- All day program at Marriott City Center with speakers, presenters, dynamic conversations, and informative tabling

                    - 8:30PM - Unwind after the day's sessions at the Bearfoot Tavern (468 2nd St). We'll have a private room for Summit attendees to relax and catch up.

    Sunday - Join Bike Walk Macon and others in Macon for Open Streets Macon 

Sponsorship Opportunities

There are opporttunities for sponsors at all levels - please contact This email address is being protected from spambots. You need JavaScript enabled to view it. for a sponsor packet. 


10:30AM Session # 1

Thinking Outside the Lane: Creative Bike/Ped Funding Sources - Colin Moore, Grant Writer, City of Jacksonville, FL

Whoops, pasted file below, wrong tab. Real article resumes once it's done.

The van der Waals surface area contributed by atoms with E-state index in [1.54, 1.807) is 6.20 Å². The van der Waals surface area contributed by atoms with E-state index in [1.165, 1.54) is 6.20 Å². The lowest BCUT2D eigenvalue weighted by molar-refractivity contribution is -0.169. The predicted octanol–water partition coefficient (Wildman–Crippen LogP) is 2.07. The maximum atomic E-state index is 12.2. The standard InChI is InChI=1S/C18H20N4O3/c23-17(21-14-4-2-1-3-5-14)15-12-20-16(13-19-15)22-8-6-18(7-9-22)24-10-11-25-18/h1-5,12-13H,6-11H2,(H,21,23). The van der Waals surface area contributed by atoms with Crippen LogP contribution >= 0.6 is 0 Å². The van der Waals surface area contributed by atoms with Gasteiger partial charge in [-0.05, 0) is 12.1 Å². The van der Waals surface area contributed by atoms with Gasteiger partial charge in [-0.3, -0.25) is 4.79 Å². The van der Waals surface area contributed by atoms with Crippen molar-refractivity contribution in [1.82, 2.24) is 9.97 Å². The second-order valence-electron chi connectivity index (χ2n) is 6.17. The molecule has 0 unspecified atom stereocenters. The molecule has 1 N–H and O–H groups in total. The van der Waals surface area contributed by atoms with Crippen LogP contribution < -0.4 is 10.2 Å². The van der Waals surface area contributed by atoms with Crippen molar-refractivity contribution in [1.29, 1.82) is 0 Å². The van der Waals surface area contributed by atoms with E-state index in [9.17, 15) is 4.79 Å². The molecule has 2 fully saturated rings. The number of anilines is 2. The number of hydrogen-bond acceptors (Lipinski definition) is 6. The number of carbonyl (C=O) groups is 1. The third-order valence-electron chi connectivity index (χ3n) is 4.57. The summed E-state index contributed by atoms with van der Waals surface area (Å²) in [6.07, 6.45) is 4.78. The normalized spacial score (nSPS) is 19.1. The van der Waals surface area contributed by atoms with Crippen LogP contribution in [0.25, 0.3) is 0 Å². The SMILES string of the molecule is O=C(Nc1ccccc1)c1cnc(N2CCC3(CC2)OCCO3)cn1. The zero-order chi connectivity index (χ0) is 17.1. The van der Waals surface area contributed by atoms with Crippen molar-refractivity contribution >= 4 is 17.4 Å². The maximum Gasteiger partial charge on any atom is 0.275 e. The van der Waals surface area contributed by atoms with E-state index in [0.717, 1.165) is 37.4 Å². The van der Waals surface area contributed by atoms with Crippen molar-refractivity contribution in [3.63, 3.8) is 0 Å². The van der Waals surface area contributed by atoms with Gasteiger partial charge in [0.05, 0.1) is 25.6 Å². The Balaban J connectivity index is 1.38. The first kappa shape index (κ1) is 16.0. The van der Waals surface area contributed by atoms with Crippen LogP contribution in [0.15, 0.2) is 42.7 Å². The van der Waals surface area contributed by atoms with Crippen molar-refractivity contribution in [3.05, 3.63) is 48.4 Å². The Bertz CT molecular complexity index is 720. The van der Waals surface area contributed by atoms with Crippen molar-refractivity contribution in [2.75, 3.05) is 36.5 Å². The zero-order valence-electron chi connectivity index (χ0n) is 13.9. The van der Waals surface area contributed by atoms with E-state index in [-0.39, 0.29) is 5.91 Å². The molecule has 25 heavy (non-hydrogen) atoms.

Strategic Partnerships/Collaboration - Erik Speakman, Speakman Consulting

Bicycle Coops/Recycling Programs - Lessons Learned + Challenges from Athens and Milledgeville - Tyler Dewey and Scott Long, BikeAthens and Bryce Shows, Coop De Ville


11:30AM Session #2

Current Trends - Better Biking Through Pop Ups - Ian Sansom, Alta Planning + Design

Incorporating Bicycling Into Community Events + Festivals - Charise Stephens, Georgia Wellness and FItness Festival

Club Leadership in Advocacy – Let’s Role with it! - Keith Larson, SouthSide Cycling Club)


1:15 Main Session -  Let's Revamp Bike Ed! - Nedra Deadwyler, Georgia Bikes + Civil Bikes


2:15 PM Session #3

Youth Engagement of the Local Macon Community - Fletcher Batts, Cycles and Change Macon

Roswell to Macon: The Local case for Regional Connectivity - Nathan Sears, Bike Roswell Ride Director, Bike Roswell

The Health Benefits of Bike Share – A First Hand Perspective; Steven Cousins, Atlanta Bicycle Coalition


3:35 PM Session #4

Suburban Bicycle Advocacy – Small Budget, Big Dreams; Dennis Carman, Bike Alpharetta